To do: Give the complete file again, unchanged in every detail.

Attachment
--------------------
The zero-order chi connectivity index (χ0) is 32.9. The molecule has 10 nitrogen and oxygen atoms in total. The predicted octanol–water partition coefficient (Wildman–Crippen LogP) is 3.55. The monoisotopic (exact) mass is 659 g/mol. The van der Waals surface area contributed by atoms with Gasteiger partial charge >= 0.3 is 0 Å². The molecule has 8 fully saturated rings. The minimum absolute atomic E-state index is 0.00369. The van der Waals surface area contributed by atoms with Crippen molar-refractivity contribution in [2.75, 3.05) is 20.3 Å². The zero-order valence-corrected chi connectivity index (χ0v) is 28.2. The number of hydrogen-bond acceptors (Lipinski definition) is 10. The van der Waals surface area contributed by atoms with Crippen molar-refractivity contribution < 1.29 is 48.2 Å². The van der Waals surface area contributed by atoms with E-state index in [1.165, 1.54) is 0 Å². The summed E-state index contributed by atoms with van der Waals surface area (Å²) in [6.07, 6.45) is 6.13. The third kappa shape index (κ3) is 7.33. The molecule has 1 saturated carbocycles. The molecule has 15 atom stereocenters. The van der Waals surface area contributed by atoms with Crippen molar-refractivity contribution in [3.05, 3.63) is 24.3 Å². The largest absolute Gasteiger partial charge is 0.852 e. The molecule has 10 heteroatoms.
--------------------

The zero-order chi connectivity index (χ0) is 32.9. The molecule has 10 nitrogen and oxygen atoms in total. The predicted octanol–water partition coefficient (Wildman–Crippen LogP) is 3.55. The monoisotopic (exact) mass is 659 g/mol. The van der Waals surface area contributed by atoms with Gasteiger partial charge >= 0.3 is 0 Å². The molecule has 8 fully saturated rings. The minimum absolute atomic E-state index is 0.00369. The van der Waals surface area contributed by atoms with Crippen molar-refractivity contribution in [2.75, 3.05) is 20.3 Å². The zero-order valence-corrected chi connectivity index (χ0v) is 28.2. The number of hydrogen-bond acceptors (Lipinski definition) is 10. The van der Waals surface area contributed by atoms with Crippen molar-refractivity contribution < 1.29 is 48.2 Å². The van der Waals surface area contributed by atoms with E-state index in [1.165, 1.54) is 0 Å². The summed E-state index contributed by atoms with van der Waals surface area (Å²) in [6.07, 6.45) is 6.13. The third kappa shape index (κ3) is 7.33. The molecule has 1 saturated carbocycles. The molecule has 15 atom stereocenters. The van der Waals surface area contributed by atoms with Crippen molar-refractivity contribution in [3.05, 3.63) is 24.3 Å². The largest absolute Gasteiger partial charge is 0.852 e. The molecule has 10 heteroatoms.